Dougherty: Aaron Rodgers, Packers setting early-season tone with comeback wins
ARLINGTON, Texas – Are you old enough to remember when the rap on Aaron Rodgers was that he didn’t win close games?
Guess that one didn’t stand up very well. Just ask Cincinnati Bengals coach Marvin Lewis, who saw Rodgers and the Green Bay Packers make a late comeback to beat his team two weeks ago at Lambeau Field.
Better yet, ask Jerry Jones. On Sunday, for the second time in nine months, Rodgers and the Packers tore out the Dallas Cowboys owner’s heart with a spectacular game-winning drive in the final minutes.
Last January in this same stadium in a divisional-round playoff game, Rodgers led the game-winning field goal drive in the final 35 seconds. This time he did it with a 75-yard yard touchdown drive in the final 1:13.
“You give Rodgers a minute, and you’re more than likely going to get a score in a critical moment,” Jones said after what had to be a devastating 35-31 loss.
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Games this early in the season don’t make or break teams unless a key player gets hurt, and that didn’t happen to either the Packers or Cowboys on Sunday. But with another comeback win, this time on the road against what still figures to be a strong playoff contender, the Packers have started setting a tone for their 2017 season.
In a tough setting the Packers fell behind early (21-6), weathered two missed extra points and saw their defense struggle all game to get a handle on Dallas running back Ezekiel Elliott and scrambling quarterback Dak Prescott. Yet they still found a way to win and get to 4-1, which ties them with Philadelphia and Carolina for the best record in the NFC a little less than a third of the way through the ’17 schedule.
The Packers’ identity still is in early season formation, especially because of injuries on the offensive line — right tackle Bryan Bulaga (ankle) returned, but left tackle David Bakhtiari (hamstring) missed his fourth straight game. But they found out Sunday that Aaron Jones can give them some juice they hadn’t had at running back, and they showed mettle with their second come-from-behind win in three weeks.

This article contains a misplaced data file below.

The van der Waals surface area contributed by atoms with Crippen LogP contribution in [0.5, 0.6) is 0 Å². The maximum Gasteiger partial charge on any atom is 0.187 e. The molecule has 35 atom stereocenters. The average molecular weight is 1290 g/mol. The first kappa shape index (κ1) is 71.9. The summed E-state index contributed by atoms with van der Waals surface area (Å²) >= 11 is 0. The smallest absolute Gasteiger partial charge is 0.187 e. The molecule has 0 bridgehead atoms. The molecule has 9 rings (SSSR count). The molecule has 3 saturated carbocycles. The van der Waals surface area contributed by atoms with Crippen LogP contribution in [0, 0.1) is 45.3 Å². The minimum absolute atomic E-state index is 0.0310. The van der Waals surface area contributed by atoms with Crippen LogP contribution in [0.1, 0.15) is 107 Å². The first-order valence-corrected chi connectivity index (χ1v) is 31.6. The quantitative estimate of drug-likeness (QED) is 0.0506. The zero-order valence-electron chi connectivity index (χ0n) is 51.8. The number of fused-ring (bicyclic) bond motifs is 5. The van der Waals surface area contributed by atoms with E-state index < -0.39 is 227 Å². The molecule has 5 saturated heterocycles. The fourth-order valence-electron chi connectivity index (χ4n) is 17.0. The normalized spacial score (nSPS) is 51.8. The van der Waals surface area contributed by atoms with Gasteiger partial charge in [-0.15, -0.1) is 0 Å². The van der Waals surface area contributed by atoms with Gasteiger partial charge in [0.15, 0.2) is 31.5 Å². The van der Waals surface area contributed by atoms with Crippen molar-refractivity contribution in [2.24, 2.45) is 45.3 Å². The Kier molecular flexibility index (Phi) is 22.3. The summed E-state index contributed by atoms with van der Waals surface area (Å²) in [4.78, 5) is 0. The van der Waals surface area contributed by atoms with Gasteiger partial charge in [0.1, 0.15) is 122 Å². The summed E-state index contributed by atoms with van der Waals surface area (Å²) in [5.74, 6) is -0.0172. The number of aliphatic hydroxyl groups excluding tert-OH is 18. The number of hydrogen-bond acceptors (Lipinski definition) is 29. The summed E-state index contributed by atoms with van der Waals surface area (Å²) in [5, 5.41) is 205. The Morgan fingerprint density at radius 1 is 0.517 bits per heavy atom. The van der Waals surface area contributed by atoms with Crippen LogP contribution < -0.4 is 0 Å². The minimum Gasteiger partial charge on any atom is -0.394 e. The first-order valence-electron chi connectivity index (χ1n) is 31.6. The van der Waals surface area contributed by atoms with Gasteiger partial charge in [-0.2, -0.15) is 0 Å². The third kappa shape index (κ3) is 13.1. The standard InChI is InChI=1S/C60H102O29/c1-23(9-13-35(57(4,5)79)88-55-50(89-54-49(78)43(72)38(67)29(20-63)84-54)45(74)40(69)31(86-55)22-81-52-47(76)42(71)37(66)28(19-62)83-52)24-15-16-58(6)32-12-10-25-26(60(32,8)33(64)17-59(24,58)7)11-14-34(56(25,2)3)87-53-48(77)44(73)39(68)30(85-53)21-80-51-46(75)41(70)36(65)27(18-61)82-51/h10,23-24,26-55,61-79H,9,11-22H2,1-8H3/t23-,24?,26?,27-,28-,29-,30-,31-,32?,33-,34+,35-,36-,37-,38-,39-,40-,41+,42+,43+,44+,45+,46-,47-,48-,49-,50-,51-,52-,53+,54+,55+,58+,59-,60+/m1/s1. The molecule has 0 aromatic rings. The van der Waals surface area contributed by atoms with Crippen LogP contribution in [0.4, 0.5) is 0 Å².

“Our identity is, when we have to have it there’s zero excuses,” Rodgers said. “That’s just the case. So we had the drive there to (either) tie the game or send it to overtime and beat them, and we put it together.”
Aside from the win, which is what matters most, the emergence of Jones could prove important as the season goes on. With starting running back Ty Montgomery sidelined because of broken ribs, coach Mike McCarthy started the fifth-round pick Jones ahead of fourth-rounder Jamaal Williams. And Jones showed he’s the best ball carrier on this team.
When Montgomery returns, he’ll still offer what he has over the last 1½ seasons — a tough matchup for defenses because he can do real running back stuff but also is a true receiver coming out of the backfield. Defensive coordinators will have to plan for that, and some will have trouble stopping it.
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But Jones is clearly the quicker, more explosive and decisive ball carrier. He gave the Cowboys’ embattled defense real problems (19 carries for 125 yards) and earned the trust of McCarthy, who gave him the ball on a toss on a huge fourth-and-1 in the third quarter, and Rodgers, who called Jones’ number with only 45 seconds left and the Packers barely past midfield on the game-winning drive. Jones picked up 15 yards and got out of bounds on that one.
The threat he posed running also opened the way for one of the easiest touchdowns you’ll ever see, a 10-yard pass to wide-open Jordy Nelson, when safety Byron Jones bit hard on a play fake, leaving Nelson uncovered. Jones also held up fine as a pass protector, which is huge if he’s going to remain a regular.
“I have zero worries about him back there (in protection),” Rodgers said. “… His vision was fantastic. He gives you confidence when you give him the ball on that last drive. Not only does he get through the line to make a nice run, but the kid runs out of bounds (to stop the clock). That’s stuff you can’t coach. I love his instincts there.”
Defensive coordinator Dom Capers never did solve the Cowboys, who dominated the time of possession (35:06 to 24:54) and put up 408 yards. He played his base defense a lot, but also liberally mixed in the standard nickel (with Damarious Randall as the third cornerback) and nitro (with Josh Jones at linebacker and Randall at slot corner), and nothing worked very well.
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Elliott still had a pretty good day (116 yards on 29 carries) even against the base, and Prescott made plays outside the pocket both with his legs (four runs for 37 yards) and throwing on the run (105.2 passer rating). If receiver Terrance Williams hadn’t had a bad drop carom off his hands to Randall, who returned it for a 21-yard touchdown with 9:56 left in the game, Prescott might have been the hero of this game.
But instead that was Rodgers.
“We’ve seen it a few times that we’ve played him,” Elliott said. “He ends up doing what he does best, going and finishing out the game, and winning the ballgame.”